The world’s population stands at 7.8 billion, with developing countries home to the largest population sizes. Egypt ranks 14th, which makes reducing and preventing unemployment a challenge. As the world of today adopts core capital-intensive technologies offering efficiency and speed, labor-intensive ones are needed not just to fulfill demand but also to create jobs and inhibit poverty.
How capital-intensive and labor-intensive are defined
Economist and Professor of Planning and Public Affairs at the Humphrey School of Public Affairs Ragui Assaad explains to Business Today Egypt that the difference between capital intensive and labor-intensive industries is the amount of capital used per worker. “Capital intensity is determined by the type of industry. For instance, chemical industries are capital intensive while garment industries are labor intensive. Also, the technology used determines if the industry is labor intensive or capital intensive,” Assaad explains.
For the service sector, Chairman of the Egyptian Forum for Economic Studies and Professor of Economics, Investment, and International Finance Rashad Abdo tells Business Today Egypt that the service sector is always capital-intensive, giving the examples of delivery services and resorts. When it comes to the former, one delivery person works in a specific neighborhood/district. For the latter, around 40-50 workers are hired in an establishment that is worth hundreds of millions of pounds. Moreover, the ratio weighs more on capital.
Viability to the Economy
Assistant Professor at the Faculty of Political Science and Economics at Beni Suef University Mohamed Rashed points says that labor-intensive industries are more viable to the national economy as they create job opportunities and reduce unemployment rates. However, some industries – which can be crucial in the economy and meet demand - are capital-intensive by nature. It is normal to have a mix of both types in the economy. “Yet, it is important to take into consideration that capital-intensive industries do not expand at the expense of labor-intensive ones,” Rashed further highlights.
Labor-intensive industries are beneficial for developing countries as workers pay income tax, and spend in the economy. Capital-intensive are useful in developed countries given lacking labor, Rashed underlines.
Speaking of Egypt, Rashed explains that investors abstain from investing in labor-intensive because of the shortage in “employable” workers, and legal restrictions inhibiting the possibility of hiring a precise percentage of qualified foreign workers, and cancelling out the ability to carry out lay-offs when the business is stumbling. Also, the rise in minimum wage undermines competitiveness in local and international markets.
Viability to the Investor
Speaking of a main factor shaping the investor’s decision concerning which type to venture into, Assaad says, “Viability to investors is determined by the cost of capital. Since interest rates in Egypt are high, capital is expensive while labor is quite cheap. That’s a competitive advantage to Egypt, which is rich in labor.”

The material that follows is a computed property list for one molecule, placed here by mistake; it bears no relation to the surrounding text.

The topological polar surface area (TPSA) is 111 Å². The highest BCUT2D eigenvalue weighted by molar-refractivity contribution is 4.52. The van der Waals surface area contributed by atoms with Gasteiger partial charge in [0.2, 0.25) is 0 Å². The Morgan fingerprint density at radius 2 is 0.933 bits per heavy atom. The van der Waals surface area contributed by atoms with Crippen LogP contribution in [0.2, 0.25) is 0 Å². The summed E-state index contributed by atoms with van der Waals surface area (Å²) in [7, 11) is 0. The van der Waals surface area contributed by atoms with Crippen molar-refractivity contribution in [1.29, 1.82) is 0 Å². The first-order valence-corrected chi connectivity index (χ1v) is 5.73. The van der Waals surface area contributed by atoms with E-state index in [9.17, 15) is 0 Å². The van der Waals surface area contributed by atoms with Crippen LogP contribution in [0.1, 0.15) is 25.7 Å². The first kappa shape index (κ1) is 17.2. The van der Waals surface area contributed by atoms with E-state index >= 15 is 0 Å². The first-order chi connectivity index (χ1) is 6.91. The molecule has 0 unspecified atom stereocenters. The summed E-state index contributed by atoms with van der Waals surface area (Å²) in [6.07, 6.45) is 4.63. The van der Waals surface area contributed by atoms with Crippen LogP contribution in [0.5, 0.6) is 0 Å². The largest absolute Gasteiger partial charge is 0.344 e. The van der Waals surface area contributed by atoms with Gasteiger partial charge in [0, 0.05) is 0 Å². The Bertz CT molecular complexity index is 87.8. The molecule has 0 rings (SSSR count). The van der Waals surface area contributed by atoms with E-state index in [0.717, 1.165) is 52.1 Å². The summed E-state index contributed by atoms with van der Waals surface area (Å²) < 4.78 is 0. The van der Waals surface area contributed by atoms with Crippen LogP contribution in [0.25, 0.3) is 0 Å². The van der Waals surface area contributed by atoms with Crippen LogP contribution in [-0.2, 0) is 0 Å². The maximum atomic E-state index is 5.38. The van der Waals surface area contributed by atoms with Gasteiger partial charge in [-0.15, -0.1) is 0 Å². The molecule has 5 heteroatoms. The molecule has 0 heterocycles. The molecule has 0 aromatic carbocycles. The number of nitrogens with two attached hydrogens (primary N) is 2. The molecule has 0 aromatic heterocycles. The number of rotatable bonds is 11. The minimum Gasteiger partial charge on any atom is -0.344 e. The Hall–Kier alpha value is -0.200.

Nevertheless, the reality is different. “We still hold on to the history of energy subsidies so investors go for energy intensive industries, which are by default capital intensive industries. Also, distortions are created when subsidizing imported goods, which can possibly push investments towards capital goods…We need a healthy policy environment,” Assaad highlights.
“We have non-market forces, like energy subsidies, shaping investors’ decisions. The market will correct itself by eliminating subsidies, encouraging exports, and eliminating obstacles.”
Rashed clarifies that capital-intensive industries are mostly viable to investors than labor-intensive industries, which sustain not just salaries but also health insurance, social insurance, compensations, training, and other problems caused by human resources.
Understanding the risks
Explaining which type is more of a high risk, Abdo says labor-intensive is more high risk, given the many excuses put forward by workers to work less, the wrong application of technologies, and lack of supervision or turning a blind eye to mistakes. On the other hand, when it comes to capital-intensive, it is just a model that gets replicated.
Since investors abstain from labor-intensive industries out of fear of inability to handle workers, saying they are hard to deal with. Assaad comments, “Investors have to learn to manage labor the same as they learn how to manage other aspects of the business.”
That is why a work system, a firm management, and continuous training are crucial for any business to succeed,” Abdo asserts, regarding the same point.
Abdo suggests that businesspeople can establish vocational training centers to produce workers who are employable and qualified to work at their factories. If they fear that those trainees would leave before employers reap the fruits of what they have sown, they could beforehand get guarantees.
Abdo underlines that two businesses can generate the same amount of revenues. However, the number of workers at each can be hugely different. That is why the decision to invest in labor-intensive industries highly depends on the investor’s desire to serve their country.
Rashed highlights that labor-intensive industries are more dominant in the Egyptian economy and must be further supported by securing employable labor. This can be achieved by establishing training centers offering qualifications needed in the market as well as flexible laws preserving the rights of both the employer and the employee, driving the investor to expand in labor-intensive industries.